The ¼ wavelength becomes 5 mm in a dielectric substance of which the relative dielectric constant is 4 when the frequency is approximately 7 GHz. Accordingly, f0 is approximately 7 GHz when the length Lc of the transmission line coupler is 5 mm, and f0 is approximately 5 GHz when Lc is 7 mm.

When the frequencies at which the degree of coupling C is 3 dB lower than the maximum are denoted by fL and fH, the degree of coupling C barely depends on the frequency f in the frequency range between fH and fL, where a signal can be transmitted without a change in the signal waveform, and therefore, this range is regarded as a signal band. fL is approximately 0.5×f0 and fH is approximately 1.5×f0, and therefore, the signal band fH-fL is approximately f0.

The communication speed is proportional to the signal band, and therefore, the smaller the transmission line length L is, the broader the band is, thereby making the communication speed faster. Thus, the length Lc of the transmission line coupler is determined by the demand on the signal band.

When two transmission lines are coupled to each other, the signal that flows through the two transmission lines can be represented by the synthesis of the signals in the same direction (the two change from low to high) and the signals in the opposite direction (when one changes from low to high, the other changes from high to low).

That is to say, the signals V1 and V2 of the line 241 and the line 242 are as follows when the signal component that propagates in the odd mode is Vodd and the signal component that propagates in the even mode is Veven:
Vodd=V1−V2, Veven=0.5(V1+V2)
Therefore, V1 and V2 can be represented as follows:
V1=Veven+0.5Vodd, V2=Veven−0.5Vodd

The characteristic impedance of a pair of transmission lines for signals in the same phase is referred to as even mode impedance Z0e, while the characteristic impedance of a pair of transmission lines for signals in opposite phases is referred to as odd mode impedance Z0o. In the even mode, signals change in the same phase, and therefore, the capacitance between the lines is effectively reduced as compared to the odd mode where signals change in the opposite phase. The impedance is inversely proportional to the capacitance, and therefore, the even mode impedance Z0e is greater than the odd mode impedance Z0o. The greater this difference is, the greater the value of the degree of coupling C is, that is to say, the stronger the degree of coupling is. Here, the characteristic impedance Z of a transmission line can be represented in the following using Z0e and Z0o:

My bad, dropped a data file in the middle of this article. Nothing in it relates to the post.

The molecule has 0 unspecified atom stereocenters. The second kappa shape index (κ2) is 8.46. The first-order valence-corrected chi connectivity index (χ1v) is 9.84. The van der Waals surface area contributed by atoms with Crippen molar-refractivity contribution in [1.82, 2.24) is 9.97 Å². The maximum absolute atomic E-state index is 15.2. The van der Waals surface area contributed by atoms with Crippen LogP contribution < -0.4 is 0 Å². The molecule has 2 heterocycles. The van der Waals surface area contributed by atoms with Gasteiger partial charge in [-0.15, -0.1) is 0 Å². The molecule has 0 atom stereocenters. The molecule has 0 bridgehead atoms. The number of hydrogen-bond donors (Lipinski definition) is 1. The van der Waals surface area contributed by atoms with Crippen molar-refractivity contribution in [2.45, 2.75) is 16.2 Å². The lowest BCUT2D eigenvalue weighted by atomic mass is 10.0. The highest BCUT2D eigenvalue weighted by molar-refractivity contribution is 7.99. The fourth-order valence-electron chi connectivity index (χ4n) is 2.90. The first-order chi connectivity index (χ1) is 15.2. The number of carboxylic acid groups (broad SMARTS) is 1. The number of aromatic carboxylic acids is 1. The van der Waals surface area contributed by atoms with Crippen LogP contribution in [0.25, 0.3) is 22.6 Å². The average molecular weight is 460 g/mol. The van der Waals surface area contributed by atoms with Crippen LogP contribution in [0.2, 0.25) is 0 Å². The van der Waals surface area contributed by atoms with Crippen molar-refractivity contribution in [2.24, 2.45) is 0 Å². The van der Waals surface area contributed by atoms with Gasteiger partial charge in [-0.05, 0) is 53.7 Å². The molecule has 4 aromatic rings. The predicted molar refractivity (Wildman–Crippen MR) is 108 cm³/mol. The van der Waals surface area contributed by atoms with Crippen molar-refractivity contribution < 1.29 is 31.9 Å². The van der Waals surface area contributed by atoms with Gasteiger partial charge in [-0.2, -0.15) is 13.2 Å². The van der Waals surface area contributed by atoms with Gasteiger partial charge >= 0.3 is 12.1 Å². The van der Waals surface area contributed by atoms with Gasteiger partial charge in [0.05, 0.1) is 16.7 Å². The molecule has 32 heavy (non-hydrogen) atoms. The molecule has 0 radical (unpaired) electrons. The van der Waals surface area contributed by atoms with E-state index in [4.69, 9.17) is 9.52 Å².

Z=(Z0e×Z0o)1/2

The decibel indication value of the degree of coupling C can be represented in the following when Z0e is the characteristic impedance of a pair of transmission lines in the even mode and Z0o is the characteristic impedance of a pair of transmission lines in the odd mode:
C=20 log|(Z0e−Z0o)/(Z0e+Z0o)|
Naturally, the greater the distance d is, the smaller the degree of coupling is. Accordingly, the degree of coupling C is designed by varying the distance d of the coupler, while the impedance Zc can be designed by varying the line width Wc of each coupler.

FIGS. 10A and 10B are graphs showing the correlation between the size and the characteristics of a directional coupler, where the above-described relationships are shown as the results of the search using an electromagnetic field analysis simulator. When the distance d is given and the line width W varies, the degree of coupling C and the impedance Z change. The greater W is, the lower the impedance is as shown in FIG. 10A and the stronger the coupling is as shown in FIG. 10B.

In addition, the greater the position of a transmission line shifts, the weaker the coupling is. In the case where a transmission line shifts by approximately ⅕ of the width of the transmission line, for example, δ=0.06 mm when W=0.3 mm, however, the degree of coupling is lower by approximately 6 dB, which is approximately half.

FIG. 11 is a diagram showing the paths of signal currents and return currents where differential lines 231 and 232 for creating bus lines on the main board are in close proximity to each other and coupled, and therefore, one allows a return current of the other to flow, and thus, allows a differential signal to propagate. After entering the coupler, the distance Sc between the line 241 and the line 242 is great, which makes the coupling weak, and therefore, the respective return currents flow separately through the plane.

At the same time, when the coupling end on a child board is in close proximity and coupled to a coupling end on the main board, a return current that is part of the current that flows through the line 241 flows through the line 321, while a return current that is part of the current that flows through the line 242 flows through the line 322. One of the currents that flow through the line 321 and the line 322 allows a return current of the other to flow through so as to allow a differential signal to propagate because the line 361 and the line 362 that create stub lines on the child board are in close proximity and coupled to each other.